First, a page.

It’s worth noting that total GSE (MBS and debt) Securities ended Q3 2008 at $8.070 TN, having about doubled from year 2000. The government agencies were integral to the mortgage finance Bubble – fundamental to liquidity excess, pricing distortions (finance and housing), general financial market misperceptions and the misallocation of resources. GSE Securities did contract post-crisis, reaching a low of $7.544 TN during Q1 2012. Since then, with crisis memories fading and new priorities appearing, GSE Securities expanded $1.341 TN to a record $8.874 TN. Of that growth, $970 billion has come during the past three years, as financial markets boomed and the economy gathered momentum. A lesson not learned.

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Do Stocks Perform Better When Manufacturing Is Booming?

By Charlie Bilello

US manufacturing is booming.

In a report released this week, the ISM Manufacturing Index moved up to 61.3, the second-highest level in the last 30 years.

Data Source for all charts/tables herein: FRED, Bloomberg

Many are saying that’s great news for the stock market because increased manufacturing activity is evidence of a stronger economy. This seems logical but does the data support such a conclusion? And is it prudent to use manufacturing indicators to time your exposure to stocks.

Let’s take a look…

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Capex and Taxes; What The Corporate Sector Is Saying About the Economy

By Jeffrey Snider

Private US businesses are not building new facilities, or renovating old ones, at a rate that suggests the economy is doing well. Let alone booming. For more than two years now, the aggregate level of Private Non-residential Construction Spending has been flat.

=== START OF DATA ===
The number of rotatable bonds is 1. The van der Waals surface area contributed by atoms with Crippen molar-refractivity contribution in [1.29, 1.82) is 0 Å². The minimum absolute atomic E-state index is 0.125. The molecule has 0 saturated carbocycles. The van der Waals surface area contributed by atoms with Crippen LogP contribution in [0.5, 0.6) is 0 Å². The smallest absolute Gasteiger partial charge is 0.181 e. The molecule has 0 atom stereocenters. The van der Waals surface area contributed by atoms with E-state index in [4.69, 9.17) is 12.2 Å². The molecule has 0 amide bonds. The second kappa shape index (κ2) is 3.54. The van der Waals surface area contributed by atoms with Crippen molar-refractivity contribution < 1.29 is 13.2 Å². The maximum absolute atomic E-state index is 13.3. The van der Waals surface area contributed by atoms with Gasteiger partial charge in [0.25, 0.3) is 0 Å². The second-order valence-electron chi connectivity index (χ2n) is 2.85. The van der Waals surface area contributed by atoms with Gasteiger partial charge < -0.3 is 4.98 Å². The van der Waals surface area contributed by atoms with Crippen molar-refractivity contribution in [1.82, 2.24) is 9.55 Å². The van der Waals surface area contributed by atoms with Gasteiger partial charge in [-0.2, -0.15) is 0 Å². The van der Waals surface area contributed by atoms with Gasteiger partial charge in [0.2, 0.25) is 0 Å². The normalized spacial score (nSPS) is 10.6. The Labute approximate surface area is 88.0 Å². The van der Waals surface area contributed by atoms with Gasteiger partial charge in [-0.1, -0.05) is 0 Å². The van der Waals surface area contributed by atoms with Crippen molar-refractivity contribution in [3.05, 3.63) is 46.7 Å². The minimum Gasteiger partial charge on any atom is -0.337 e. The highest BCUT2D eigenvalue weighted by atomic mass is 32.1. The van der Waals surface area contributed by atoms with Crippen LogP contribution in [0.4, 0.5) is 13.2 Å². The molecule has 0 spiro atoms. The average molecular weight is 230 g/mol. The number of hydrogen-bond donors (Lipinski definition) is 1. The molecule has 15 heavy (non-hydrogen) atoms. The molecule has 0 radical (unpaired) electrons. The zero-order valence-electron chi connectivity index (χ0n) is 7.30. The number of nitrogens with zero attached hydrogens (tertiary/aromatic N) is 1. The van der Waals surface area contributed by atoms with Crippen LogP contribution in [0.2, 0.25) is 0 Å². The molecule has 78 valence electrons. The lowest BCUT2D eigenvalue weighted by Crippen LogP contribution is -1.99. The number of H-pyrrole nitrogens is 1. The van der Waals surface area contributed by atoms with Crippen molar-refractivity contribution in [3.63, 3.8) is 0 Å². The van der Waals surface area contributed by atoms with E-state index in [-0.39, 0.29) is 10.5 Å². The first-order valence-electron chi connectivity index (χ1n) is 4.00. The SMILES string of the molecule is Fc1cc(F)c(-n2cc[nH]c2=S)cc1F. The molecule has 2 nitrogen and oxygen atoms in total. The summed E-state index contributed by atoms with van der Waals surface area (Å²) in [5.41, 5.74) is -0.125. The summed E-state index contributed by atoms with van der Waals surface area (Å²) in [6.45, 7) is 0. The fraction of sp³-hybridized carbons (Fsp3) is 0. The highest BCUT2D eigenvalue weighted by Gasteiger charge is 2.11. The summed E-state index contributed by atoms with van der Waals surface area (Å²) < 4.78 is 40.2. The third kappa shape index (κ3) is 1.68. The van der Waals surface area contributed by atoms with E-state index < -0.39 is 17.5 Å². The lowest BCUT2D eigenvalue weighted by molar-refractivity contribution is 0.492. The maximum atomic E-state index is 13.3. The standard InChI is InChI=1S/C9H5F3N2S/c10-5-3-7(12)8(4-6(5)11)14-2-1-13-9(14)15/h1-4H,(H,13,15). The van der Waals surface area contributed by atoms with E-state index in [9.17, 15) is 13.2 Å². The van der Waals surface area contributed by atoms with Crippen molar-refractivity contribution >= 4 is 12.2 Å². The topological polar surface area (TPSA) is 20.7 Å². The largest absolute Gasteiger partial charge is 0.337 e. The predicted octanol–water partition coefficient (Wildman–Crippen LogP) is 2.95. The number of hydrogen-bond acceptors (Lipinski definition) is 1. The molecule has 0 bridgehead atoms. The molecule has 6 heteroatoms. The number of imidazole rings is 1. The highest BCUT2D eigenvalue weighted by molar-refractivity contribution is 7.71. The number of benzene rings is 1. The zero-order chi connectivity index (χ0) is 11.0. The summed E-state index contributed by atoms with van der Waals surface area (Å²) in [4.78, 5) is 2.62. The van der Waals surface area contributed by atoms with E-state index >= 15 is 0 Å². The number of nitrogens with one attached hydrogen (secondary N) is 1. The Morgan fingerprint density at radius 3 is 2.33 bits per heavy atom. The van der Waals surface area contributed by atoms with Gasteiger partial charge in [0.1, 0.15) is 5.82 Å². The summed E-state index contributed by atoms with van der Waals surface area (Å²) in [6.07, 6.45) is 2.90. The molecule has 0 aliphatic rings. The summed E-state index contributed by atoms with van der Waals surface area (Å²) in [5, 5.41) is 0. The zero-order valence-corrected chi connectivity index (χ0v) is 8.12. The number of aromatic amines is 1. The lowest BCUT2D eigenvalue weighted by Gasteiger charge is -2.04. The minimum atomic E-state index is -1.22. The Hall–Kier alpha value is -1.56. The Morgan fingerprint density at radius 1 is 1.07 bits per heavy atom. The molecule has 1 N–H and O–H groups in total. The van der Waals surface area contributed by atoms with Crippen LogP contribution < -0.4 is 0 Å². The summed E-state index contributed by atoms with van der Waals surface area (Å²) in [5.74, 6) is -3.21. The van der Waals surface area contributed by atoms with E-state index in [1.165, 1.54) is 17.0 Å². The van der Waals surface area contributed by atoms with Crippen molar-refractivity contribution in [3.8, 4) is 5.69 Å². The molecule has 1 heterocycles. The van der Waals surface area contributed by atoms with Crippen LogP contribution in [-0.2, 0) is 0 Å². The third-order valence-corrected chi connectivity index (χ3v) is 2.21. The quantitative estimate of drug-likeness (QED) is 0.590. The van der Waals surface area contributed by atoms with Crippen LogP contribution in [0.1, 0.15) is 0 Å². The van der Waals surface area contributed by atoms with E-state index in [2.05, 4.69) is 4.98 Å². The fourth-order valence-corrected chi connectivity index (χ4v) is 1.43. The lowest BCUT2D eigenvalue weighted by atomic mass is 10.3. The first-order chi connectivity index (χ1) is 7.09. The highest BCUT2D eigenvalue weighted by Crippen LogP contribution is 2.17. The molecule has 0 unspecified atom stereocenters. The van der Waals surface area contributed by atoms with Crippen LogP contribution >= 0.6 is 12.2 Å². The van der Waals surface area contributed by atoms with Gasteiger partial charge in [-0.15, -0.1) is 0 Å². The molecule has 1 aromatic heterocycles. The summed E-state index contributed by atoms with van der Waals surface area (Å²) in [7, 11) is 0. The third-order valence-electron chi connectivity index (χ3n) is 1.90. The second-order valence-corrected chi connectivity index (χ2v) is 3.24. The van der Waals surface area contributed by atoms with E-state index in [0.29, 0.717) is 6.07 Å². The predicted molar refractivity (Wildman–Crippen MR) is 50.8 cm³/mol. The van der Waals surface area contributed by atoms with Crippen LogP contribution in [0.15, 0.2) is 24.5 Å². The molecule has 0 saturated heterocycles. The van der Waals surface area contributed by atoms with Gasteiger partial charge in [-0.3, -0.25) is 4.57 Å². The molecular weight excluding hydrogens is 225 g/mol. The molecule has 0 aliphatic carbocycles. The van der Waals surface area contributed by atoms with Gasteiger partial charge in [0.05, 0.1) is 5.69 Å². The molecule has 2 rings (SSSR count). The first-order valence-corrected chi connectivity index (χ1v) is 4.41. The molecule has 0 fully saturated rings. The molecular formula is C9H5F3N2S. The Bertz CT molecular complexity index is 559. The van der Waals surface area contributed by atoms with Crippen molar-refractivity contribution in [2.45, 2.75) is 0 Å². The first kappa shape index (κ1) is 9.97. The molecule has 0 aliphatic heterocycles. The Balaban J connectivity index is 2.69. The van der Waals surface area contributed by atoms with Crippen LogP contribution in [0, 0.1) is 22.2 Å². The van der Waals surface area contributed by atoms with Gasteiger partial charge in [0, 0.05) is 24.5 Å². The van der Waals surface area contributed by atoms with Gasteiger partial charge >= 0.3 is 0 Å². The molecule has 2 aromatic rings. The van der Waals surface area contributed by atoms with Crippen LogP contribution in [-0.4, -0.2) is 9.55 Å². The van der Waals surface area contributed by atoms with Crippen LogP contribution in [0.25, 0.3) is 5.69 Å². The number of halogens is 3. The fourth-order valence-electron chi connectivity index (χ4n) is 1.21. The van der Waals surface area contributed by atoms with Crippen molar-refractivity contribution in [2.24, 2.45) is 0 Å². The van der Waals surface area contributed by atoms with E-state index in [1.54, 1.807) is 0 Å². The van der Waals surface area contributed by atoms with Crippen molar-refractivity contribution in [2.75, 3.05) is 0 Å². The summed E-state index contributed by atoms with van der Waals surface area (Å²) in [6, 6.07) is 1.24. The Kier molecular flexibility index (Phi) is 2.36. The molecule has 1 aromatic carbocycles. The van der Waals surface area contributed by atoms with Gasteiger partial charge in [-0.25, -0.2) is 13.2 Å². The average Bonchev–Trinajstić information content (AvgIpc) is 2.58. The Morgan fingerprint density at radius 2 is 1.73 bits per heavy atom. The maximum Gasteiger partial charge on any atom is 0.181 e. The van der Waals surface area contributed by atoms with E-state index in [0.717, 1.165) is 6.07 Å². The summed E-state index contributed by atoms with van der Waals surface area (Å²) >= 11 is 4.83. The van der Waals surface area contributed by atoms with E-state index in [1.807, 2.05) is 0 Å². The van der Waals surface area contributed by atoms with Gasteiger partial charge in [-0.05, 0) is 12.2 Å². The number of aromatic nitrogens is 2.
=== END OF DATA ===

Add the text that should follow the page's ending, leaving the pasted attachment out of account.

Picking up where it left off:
According to the Census Bureau in figures released today, construction capex in July 2018 (seasonally adjusted) was less than 2% above what took place in July 2016. Compared to November 2016, there was less spending in the latest month than during the height of Reflation #3.

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The Uncomfortable Hiatus

By James Howard Kunstler

And so the sun seems to stand still this last day before the resumption of business-as-usual, and whatever remains of labor in this sclerotic republic takes its ease in the ominous late summer heat, and the people across this land marinate in anxious uncertainty. What can be done?

Some kind of epic national restructuring is in the works. It will either happen consciously and deliberately or it will be forced on us by circumstance. One side wants to magically reenact the 1950s; the other wants a Gnostic transhuman utopia. Neither of these is a plausible outcome. Most of the arguments ranging around them are what Jordan Peterson calls “pseudo issues.” Let’s try to take stock of what the real issues might be.